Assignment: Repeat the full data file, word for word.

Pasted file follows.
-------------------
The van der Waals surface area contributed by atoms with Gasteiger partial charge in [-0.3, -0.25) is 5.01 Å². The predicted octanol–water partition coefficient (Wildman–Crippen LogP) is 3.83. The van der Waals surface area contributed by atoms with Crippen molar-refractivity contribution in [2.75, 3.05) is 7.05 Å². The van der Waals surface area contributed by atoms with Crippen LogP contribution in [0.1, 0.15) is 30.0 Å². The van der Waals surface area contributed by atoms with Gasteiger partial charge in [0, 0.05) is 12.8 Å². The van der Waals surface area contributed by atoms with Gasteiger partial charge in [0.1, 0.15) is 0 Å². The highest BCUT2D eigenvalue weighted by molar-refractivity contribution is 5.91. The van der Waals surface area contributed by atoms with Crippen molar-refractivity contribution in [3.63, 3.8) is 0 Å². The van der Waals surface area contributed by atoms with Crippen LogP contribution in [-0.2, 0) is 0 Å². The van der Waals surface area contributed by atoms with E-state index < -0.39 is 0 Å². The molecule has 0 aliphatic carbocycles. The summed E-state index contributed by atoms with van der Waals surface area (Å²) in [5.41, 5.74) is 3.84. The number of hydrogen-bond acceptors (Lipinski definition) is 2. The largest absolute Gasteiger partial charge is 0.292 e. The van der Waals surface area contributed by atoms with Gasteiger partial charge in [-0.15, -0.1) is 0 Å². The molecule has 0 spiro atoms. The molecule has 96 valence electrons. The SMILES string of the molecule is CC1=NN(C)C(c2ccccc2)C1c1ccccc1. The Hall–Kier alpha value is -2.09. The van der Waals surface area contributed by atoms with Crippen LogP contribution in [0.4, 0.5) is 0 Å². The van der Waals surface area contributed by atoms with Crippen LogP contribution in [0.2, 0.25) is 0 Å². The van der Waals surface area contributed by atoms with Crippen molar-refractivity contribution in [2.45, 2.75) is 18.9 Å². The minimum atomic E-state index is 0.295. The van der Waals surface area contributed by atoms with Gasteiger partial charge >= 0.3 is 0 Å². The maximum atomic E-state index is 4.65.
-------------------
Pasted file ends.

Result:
The van der Waals surface area contributed by atoms with Gasteiger partial charge in [-0.3, -0.25) is 5.01 Å². The predicted octanol–water partition coefficient (Wildman–Crippen LogP) is 3.83. The van der Waals surface area contributed by atoms with Crippen molar-refractivity contribution in [2.75, 3.05) is 7.05 Å². The van der Waals surface area contributed by atoms with Crippen LogP contribution in [0.1, 0.15) is 30.0 Å². The van der Waals surface area contributed by atoms with Gasteiger partial charge in [0, 0.05) is 12.8 Å². The van der Waals surface area contributed by atoms with Gasteiger partial charge in [0.1, 0.15) is 0 Å². The highest BCUT2D eigenvalue weighted by molar-refractivity contribution is 5.91. The van der Waals surface area contributed by atoms with Crippen molar-refractivity contribution in [3.63, 3.8) is 0 Å². The van der Waals surface area contributed by atoms with Crippen LogP contribution in [-0.2, 0) is 0 Å². The van der Waals surface area contributed by atoms with E-state index < -0.39 is 0 Å². The molecule has 0 aliphatic carbocycles. The summed E-state index contributed by atoms with van der Waals surface area (Å²) in [5.41, 5.74) is 3.84. The number of hydrogen-bond acceptors (Lipinski definition) is 2. The largest absolute Gasteiger partial charge is 0.292 e. The van der Waals surface area contributed by atoms with Gasteiger partial charge in [-0.15, -0.1) is 0 Å². The molecule has 0 spiro atoms. The molecule has 96 valence electrons. The SMILES string of the molecule is CC1=NN(C)C(c2ccccc2)C1c1ccccc1. The Hall–Kier alpha value is -2.09. The van der Waals surface area contributed by atoms with Crippen LogP contribution in [0.4, 0.5) is 0 Å². The van der Waals surface area contributed by atoms with Crippen LogP contribution in [0.2, 0.25) is 0 Å². The van der Waals surface area contributed by atoms with Crippen molar-refractivity contribution in [2.45, 2.75) is 18.9 Å². The minimum atomic E-state index is 0.295. The van der Waals surface area contributed by atoms with Gasteiger partial charge >= 0.3 is 0 Å². The maximum atomic E-state index is 4.65.